Cuba was already reeling from Hurricanes Gustav and Ike. The total cost of the damage inflicted by the three hurricanes is estimated at $10 billion, with half a million homes damaged. Raul Castro said: ‘We have the will to overcome, to confront these natural phenomena and draw the relevant lessons, given that we have to live with them, but the most important, the principal thing, is life’.

Cubans are now battling to reduce future damage and to find practical solutions to the problem of increasingly frequent and more violent hurricanes. Pinar del Rio province had 102,000 homes damaged by hurricanes between 2002 and 2005. 85,000 homes had been restored before the ‘nuclear strike’ – as Fidel Castro described the force of Hurricanes Ike and Gustav – which hit the region in September damaging another 98,000 homes.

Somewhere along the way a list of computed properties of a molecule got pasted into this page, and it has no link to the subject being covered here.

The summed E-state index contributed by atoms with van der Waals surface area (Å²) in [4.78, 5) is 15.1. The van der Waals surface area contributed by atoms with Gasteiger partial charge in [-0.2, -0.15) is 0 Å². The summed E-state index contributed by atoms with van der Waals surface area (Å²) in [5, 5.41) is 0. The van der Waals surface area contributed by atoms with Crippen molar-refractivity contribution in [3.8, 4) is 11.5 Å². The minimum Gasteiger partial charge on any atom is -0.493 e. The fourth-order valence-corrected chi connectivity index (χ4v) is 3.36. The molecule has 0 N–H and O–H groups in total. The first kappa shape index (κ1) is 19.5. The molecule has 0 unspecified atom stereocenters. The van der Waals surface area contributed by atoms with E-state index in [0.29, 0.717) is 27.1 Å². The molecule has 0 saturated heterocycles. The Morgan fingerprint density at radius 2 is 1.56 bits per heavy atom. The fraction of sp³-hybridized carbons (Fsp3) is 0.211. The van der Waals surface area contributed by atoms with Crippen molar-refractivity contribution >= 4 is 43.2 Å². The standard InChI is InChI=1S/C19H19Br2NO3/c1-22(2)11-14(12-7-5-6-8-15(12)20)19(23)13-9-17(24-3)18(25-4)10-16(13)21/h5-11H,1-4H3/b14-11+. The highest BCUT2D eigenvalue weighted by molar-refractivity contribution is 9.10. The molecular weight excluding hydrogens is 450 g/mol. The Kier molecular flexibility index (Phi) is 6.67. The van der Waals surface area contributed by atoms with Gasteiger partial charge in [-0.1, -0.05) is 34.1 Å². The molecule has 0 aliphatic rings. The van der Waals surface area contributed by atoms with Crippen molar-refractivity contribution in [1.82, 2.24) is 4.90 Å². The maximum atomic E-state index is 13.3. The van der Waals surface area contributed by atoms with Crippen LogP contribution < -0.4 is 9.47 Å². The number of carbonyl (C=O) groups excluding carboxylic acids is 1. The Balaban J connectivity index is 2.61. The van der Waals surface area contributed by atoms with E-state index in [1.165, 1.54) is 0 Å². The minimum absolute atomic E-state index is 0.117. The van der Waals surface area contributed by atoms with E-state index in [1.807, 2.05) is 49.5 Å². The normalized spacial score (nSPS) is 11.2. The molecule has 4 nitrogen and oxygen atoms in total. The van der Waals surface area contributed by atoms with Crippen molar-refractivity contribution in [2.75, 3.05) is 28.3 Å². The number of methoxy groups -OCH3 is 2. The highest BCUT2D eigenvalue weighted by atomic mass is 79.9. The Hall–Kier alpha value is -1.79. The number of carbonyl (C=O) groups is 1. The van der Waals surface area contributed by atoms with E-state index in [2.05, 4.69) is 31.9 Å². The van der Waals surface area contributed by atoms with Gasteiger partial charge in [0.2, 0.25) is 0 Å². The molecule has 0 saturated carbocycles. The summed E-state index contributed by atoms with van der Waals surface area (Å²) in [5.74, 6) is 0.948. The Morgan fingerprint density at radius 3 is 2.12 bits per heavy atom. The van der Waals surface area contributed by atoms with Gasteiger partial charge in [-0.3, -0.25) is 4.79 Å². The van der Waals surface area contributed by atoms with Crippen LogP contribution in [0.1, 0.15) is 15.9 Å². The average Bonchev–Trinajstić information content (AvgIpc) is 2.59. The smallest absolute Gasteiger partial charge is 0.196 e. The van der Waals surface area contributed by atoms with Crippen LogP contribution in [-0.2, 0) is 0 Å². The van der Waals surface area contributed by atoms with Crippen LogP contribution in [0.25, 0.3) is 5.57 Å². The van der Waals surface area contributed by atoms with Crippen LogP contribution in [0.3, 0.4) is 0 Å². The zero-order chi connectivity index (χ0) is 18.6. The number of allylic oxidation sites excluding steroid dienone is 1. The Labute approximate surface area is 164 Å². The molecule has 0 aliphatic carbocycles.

Now in Pinar del Rio engineers and construction workers are installing for the first time and on a large scale a new type of roofing, more resistant to strong winds. The system has a simple and fast assembly procedure which does not require cranes and heavy operating equipment. The aim is to restore over 2,000 houses by the end of 2008 using this technology. To accelerate the process, local people are getting involved in reconstruction and brigades are being formed to train people from other provinces. The country is mobilising – only a revolutionary, empowered, disciplined and literate society could withstand these onslaughts and move forward. Viva Cuba socialista!

Hannah Caller

To make a financial donation to Cuba’s recuperation process, see Rock around the Blockade’s website at